Did you break your code today?

I broke my code today. And I’m glad I did.

You might be wondering why I would be glad I broke my code? Wouldn’t I want it to work? Am I crazy?

I’m happy that I broke my code before anyone else broke it. I found the issue before it caused problems for users and before I spent QA’s (quality assurance) and a peer reviewer’s time. We should all be aiming to do this. It’s easy to get code that works 90% of the time. But that other 10% of the time, all those annoying edge cases can be hard to even think of, let alone make sure your code handles them correctly. So how do you think of these edge cases we need to handle?

Now I don’t mean you need to do everything QA does or replace your QA person. You don’t even need to write the test cases and test plans if QA normally handles that, but you need to think about breaking your code the same way they think about it.

So how does QA think about breaking your code?

Understand what your code should do

If you have any doubts, questions, or concerns, they need to be discussed before the code goes live. Don’t worry about this coming off as pushing back or asking dumb questions. If something isn’t clear to you, it probably isn’t clear to someone else. I’ve even seen stakeholders realize they don’t understand something when I asked for clarification. Think you have a better idea, bring it up. Your stakeholders and users will thank you if it improves things. If it doesn’t improve things, they will still appreciate you trying to improve the product.

Test for the success cases

If your project has automated tests, this would be the time to write the automated tests for all the success cases. Automated tests will allow us to ensure the success path still works without manual testing as we address failures and edge cases. I highly recommend writing automated tests. Yes, automated testing can be a pain to learn and get right, but it will save you in the future. I can’t count how many times I broke code with changes that shouldn’t have affected anything because of not having tests. If you aren’t ready to learn automated testing or can’t add it to your project, no big deal, but you will need to revisit this step later to test it again manually.

Test for known failures

Other known failures would include things you realize may happen while working on the success case. Going back to the product page example, if the stakeholders didn’t mention how to handle a not found product, you might think about this issue yourself. You may decide it should return a 404 error or redirect to a product listing on your own. Better yet, ask the stakeholders which one it should do. Or you may be working on a search and realize you need to throw a validation error if no search term is provided.

At this stage, think of anything you can that may go wrong and test your code to see what happens in those situations.

Make foolish mistakes; do the wrong thing on purpose

Even if we are going crazy with making mistakes, we still need to follow a process. If you just test for random things and don’t pay attention to what you are doing, you won’t know how to recreate the issue to test your fix. Instead, you want to make sure you are paying attention to exactly what you click on, what you type in, and what happens as a result. You also want to make sure that you remember what you have tested and haven’t tested even though your testing may be random. Make a list of the tests you have run and put a mark next to those that require a fix.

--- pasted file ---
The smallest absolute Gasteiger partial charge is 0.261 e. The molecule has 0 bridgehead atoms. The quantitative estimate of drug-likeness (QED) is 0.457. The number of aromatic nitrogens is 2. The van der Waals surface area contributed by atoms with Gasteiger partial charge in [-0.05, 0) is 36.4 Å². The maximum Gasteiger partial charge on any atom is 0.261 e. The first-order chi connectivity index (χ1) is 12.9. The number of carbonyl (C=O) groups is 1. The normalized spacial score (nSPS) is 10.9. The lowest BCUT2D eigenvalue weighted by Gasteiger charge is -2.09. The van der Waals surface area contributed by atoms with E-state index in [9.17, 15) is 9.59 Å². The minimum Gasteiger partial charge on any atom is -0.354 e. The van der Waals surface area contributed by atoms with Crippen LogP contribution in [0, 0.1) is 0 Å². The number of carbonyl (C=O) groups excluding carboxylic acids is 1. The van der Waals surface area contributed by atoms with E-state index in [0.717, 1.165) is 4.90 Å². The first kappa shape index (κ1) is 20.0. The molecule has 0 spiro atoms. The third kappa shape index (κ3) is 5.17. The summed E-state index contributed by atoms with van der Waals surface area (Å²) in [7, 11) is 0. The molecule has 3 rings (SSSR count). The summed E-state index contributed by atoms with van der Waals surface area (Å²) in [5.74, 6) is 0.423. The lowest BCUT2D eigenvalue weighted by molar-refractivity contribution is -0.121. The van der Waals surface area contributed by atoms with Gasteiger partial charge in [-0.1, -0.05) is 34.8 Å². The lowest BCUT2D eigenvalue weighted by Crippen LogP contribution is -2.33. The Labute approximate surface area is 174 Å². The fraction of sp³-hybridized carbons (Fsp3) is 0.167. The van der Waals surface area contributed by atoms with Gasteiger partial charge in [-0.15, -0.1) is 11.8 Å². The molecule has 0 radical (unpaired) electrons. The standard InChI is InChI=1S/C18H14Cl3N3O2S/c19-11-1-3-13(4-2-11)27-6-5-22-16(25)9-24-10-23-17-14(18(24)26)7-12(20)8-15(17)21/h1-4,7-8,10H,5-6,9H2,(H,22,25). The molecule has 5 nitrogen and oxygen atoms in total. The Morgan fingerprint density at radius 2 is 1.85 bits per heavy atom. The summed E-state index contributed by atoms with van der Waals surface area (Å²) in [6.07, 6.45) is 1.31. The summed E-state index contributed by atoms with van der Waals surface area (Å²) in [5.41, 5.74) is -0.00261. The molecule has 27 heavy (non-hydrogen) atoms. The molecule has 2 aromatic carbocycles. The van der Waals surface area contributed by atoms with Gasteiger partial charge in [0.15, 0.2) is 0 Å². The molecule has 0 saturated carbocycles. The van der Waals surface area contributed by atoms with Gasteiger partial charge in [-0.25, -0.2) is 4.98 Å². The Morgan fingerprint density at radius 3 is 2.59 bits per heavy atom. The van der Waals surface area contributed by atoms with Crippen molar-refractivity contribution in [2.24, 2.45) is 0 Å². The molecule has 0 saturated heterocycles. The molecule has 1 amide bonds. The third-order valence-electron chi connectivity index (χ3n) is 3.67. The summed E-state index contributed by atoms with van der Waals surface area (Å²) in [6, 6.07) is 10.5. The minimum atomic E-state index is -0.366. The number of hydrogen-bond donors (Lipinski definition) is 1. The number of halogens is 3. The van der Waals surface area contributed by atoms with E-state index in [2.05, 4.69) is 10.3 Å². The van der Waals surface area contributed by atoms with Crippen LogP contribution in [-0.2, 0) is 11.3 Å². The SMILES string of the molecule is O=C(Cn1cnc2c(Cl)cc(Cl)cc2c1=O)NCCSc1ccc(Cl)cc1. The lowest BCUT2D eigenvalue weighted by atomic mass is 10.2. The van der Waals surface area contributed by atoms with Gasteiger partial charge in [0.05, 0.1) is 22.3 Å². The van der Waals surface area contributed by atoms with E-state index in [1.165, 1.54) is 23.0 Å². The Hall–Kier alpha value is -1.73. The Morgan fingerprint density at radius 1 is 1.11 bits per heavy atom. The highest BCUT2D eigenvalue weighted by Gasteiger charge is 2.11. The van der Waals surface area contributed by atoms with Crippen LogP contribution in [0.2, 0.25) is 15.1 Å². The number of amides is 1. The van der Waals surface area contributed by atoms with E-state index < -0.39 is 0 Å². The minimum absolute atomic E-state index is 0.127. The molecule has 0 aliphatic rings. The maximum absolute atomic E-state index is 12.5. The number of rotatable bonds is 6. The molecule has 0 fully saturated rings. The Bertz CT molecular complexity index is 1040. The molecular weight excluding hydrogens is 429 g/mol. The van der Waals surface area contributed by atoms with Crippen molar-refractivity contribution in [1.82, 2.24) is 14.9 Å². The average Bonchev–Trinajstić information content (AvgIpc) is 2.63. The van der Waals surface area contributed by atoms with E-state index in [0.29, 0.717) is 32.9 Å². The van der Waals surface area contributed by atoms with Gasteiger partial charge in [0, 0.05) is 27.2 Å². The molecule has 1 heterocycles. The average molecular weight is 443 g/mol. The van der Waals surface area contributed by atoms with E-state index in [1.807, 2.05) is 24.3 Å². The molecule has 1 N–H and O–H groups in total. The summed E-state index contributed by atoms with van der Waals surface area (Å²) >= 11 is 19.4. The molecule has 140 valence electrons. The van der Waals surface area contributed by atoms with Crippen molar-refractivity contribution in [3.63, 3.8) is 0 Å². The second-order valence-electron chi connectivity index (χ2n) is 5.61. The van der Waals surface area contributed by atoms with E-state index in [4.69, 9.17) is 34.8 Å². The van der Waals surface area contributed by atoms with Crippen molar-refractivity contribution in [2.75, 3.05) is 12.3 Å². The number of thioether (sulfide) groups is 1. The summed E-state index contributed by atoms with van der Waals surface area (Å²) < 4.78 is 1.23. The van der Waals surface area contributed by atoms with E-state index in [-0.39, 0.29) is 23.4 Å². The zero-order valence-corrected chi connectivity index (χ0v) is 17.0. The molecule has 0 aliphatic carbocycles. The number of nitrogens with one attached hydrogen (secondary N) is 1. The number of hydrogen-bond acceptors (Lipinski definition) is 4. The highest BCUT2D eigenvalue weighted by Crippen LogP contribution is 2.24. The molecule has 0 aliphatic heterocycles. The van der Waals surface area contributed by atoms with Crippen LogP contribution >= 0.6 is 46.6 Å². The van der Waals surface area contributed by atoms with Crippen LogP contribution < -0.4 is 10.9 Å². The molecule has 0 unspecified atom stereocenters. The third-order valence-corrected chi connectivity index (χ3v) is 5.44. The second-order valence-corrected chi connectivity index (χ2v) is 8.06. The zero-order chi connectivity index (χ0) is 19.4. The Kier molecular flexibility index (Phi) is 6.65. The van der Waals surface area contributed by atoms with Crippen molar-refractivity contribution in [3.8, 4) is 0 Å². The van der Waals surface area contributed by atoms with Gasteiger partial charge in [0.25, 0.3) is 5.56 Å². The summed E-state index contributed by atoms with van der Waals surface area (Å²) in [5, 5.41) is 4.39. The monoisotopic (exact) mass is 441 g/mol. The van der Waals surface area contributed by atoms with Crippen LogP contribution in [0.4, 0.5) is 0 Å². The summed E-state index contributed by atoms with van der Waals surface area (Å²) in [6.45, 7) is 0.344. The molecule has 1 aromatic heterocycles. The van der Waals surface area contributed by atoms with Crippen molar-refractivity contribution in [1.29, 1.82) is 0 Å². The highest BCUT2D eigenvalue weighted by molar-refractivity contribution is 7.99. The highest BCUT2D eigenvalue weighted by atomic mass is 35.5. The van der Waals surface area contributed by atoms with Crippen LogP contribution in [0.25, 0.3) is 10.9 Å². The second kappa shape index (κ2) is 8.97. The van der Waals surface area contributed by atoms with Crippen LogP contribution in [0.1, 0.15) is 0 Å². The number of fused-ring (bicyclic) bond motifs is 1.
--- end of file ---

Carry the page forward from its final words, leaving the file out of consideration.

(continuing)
So what are some good foolish mistakes to make?

Push validation to the limit

To test validation, you want to do everything wrong with all of your inputs you can think of. You know what each input should do; now do the opposite and other silly things to see if your code can handle it.

Do the opposite of what you expect users to do

  • Do things out of order.
  • Click out of pages in the middle of a process.
  • Hit the cancel button in a modal, reopen the modal and try to submit again.
  • Anything else you can think of that doesn’t make sense for the feature.

This type of testing could be anything and will vary depending on what feature you are working on. The point is to make sure you aren’t doing what you tested for during the success cases. A great way to do this may be to act like you don’t know how to use a computer or website.

Hack your code

Security is a big topic that has its own articles, books, and courses. It’s also going to vary based on platform, language, devices, etc., so I won’t go into details on specific security threats. Make sure you become familiar with common threats for what you are working on so you can test for them.

Make it so slow you get bored

It’s easy to fill in 5 dummy records and start testing a feature. We often forget that real users may try to work with enormous amounts of data at once. It’s usually after our first power user hits 10,000+ records, and we have an urgent bug fix because the page won’t load; we realize performance is a problem. Find the limit of how much data your code can handle, then try to optimize it. Once you can’t optimize it anymore, make sure your users can’t go past that limit or provide a way to offload the process to a background job so the user can be alerted when it’s done instead of making them wait.

You broke your code; now its time to fix it

As a final note, it is essential to realize you won’t find every issue every time. There is a reason QA is a vast profession and necessary in our industry. A developer doing this type of testing aims to eliminate back and forth between developers and QA and save time, not find and fix all issues.

Have any other tips or suggestions on how to test your code for edge cases? Please share on Twitter.

Now have fun and break your code, so no one else has to know it was broken.

Originally published at https://kevinhicks.software on February 17, 2021.

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